It may sound hypersensitive, but those who have gone through the process say it works. A New York-based private equity manager who asked not to be named says he is a "die-hard" fan of outside mediation even though it can be a scary process. "Getting outside help isn't any fun while you're doing it. You're open …You're empowering everyone, and there's no place to hide." Still, he says, "I'll tell you, it feels really great when you all come out of the other side."

The managing partner of the Bay Area venture firm offers a similar sentiment: "You feel comforted by the fact that there's this great person facilitating, but at the same time, you're obviously anxious about what people have to say. If four of my partners say that I need to be more patient, for example, you kind of have to listen to that." …

Therapy? Not me!

That some firms spoke with VCJ on the record about reaching out for help is a testament to how far the notoriously discreet venture community has come. In fact, Langeler says that he has never shied from OVP's involvement with a psychologist, mostly because "this isn't let's get along and sing Kumbaya and find a way to comfortably have a beer together.' It's very objective-focused. This is about asking: What do you have to do better to be better in this business?" Dempsey of Bay Partners says it's "idiotic" to be quiet about the practice. "I get reference calls from a multitude of firms-early stage, late-stage-including really luminary firms. I think every firm should use this type of program to make itself better and stronger. Every firm has its issues. It's not personal. You don't talk about people's personal lives. You learn how to be more effective with your partners and your startups."

Yet the Bay Area VC firm and the New York private equity manager that spoke on condition of anonymity attest to the fact that asking for outside help can still be construed by as a sign that they are behind the game, not ahead of it.

"These are fragile entities, with people who have great reputations that they sure don't want spoiled," Strayer says. "It's even hard for us to introduce new [staff] to our clients. They need to know and trust you and know that other firms that they respect have used you to sort out their own issues."

Though some VCs themselves may feel embarrassed about seeking outside help, several LPs contacted by VCJ said they would much rather hear that a GP was tackling a partnership problem head on with the help of a professional rather than ignoring the problem and hoping it would go away. Edward Powers, managing director of Banc of America Capital Access Funds, a fund-of-funds manager based in Chicago, says that "reasonable due diligence asks what [VCs] do when things go wrong. As they move through funds two through 10, do they have the maturity to bring in an outside partner?" Powers adds that while "there are many healthy partnerships that can work these [issues] out on their own, we would also think very highly of funds that have the foresight to recognize that there could be a problem and that say, we might need to enlist the help of someone else to work this out."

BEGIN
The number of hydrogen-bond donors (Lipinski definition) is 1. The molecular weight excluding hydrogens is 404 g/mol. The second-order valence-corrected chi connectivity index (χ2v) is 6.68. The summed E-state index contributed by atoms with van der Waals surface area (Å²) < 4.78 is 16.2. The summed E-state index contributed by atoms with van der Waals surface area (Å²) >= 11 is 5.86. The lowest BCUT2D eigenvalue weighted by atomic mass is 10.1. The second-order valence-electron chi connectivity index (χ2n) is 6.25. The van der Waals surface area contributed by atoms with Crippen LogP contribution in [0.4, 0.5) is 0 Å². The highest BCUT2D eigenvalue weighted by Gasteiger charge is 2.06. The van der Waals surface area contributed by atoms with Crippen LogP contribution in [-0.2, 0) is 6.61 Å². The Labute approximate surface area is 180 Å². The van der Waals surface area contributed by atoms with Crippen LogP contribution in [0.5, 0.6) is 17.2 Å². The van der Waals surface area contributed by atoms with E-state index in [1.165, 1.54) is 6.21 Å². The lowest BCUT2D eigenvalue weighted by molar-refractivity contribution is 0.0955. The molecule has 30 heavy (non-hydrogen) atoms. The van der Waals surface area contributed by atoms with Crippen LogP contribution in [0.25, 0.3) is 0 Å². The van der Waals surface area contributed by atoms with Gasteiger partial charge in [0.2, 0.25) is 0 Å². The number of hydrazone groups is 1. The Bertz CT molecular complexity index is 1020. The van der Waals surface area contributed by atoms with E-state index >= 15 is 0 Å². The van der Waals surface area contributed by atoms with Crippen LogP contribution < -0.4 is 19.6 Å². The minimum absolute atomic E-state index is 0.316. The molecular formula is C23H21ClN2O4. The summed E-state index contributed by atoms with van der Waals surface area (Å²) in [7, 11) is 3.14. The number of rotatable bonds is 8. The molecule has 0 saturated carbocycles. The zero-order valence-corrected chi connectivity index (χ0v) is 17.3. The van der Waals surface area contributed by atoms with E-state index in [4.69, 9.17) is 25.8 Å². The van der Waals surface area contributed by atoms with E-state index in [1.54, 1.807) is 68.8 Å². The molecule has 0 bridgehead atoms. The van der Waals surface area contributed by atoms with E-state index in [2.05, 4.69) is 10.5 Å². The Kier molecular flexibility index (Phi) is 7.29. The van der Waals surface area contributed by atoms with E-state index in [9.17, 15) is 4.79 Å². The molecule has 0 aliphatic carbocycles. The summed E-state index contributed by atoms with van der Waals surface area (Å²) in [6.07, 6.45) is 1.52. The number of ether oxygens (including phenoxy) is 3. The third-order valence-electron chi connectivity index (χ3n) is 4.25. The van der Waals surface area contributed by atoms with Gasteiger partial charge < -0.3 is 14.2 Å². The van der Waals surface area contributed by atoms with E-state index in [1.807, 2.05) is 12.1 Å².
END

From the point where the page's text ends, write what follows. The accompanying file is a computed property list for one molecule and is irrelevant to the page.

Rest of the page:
Vanessa Indriolo, a principal at Cleveland-based Key Capital Corp., which dedicates 25% to 30% of its portfolio to mostly Midwestern venture capital firms, says: "I haven't come across a [venture] fund that has used [a mediator], but I think there are situations where outsiders can come in and address a deficiency. And from that perspective, I think it would be beneficial, both to the GPs and, frankly, to their LPs, who want to know that the firms in which they're investing are doing all the things that they said they would do."

What it will take for the stigma to disappear entirely is anyone's guess, but the venture industry's love affair with psychology looks to grow stronger before it abates. Though many firms began searching for help after the technology industry's collapse nearly five years ago, a growing number are continuing to seek out consultants, even in these much better times. Fact is, there is a lot happening right now: founders wanting to retire instead of signing up for another 10 years; younger partners who haven't had a big hit yet and are growing nervous; partners chomping at the bit to pursue new strategies or markets, like China, while others want to stay the course.

Firms are also confronting much higher standards on the part of LPs. Nearly everyone who contributed to this story remarked about institutional investors who are scrutinizing their GPs more ardently than in the past, including by handing them questionnaires during fund-raising that ask about the nature a firm's interpersonal relationships. "The level of due diligence [conducted by LPs] is three to five times what it was a few years ago," Strayer says, noting that a "top fund-of-funds firm did more than 100 reference checks" on one of his clients recently, including calls to the venture firm's past and present CEOs and dozens of people who had worked as board members with its team. "It was exhaustive. That never would have happened before."

Finally, it's become clear that brushing issues under a rug might hide those issues temporarily, but they will resurface, and they will be bigger and messier when they do. One look at VSP Capital is all you need as proof.

Email: Constance.Loizos@Thomson.com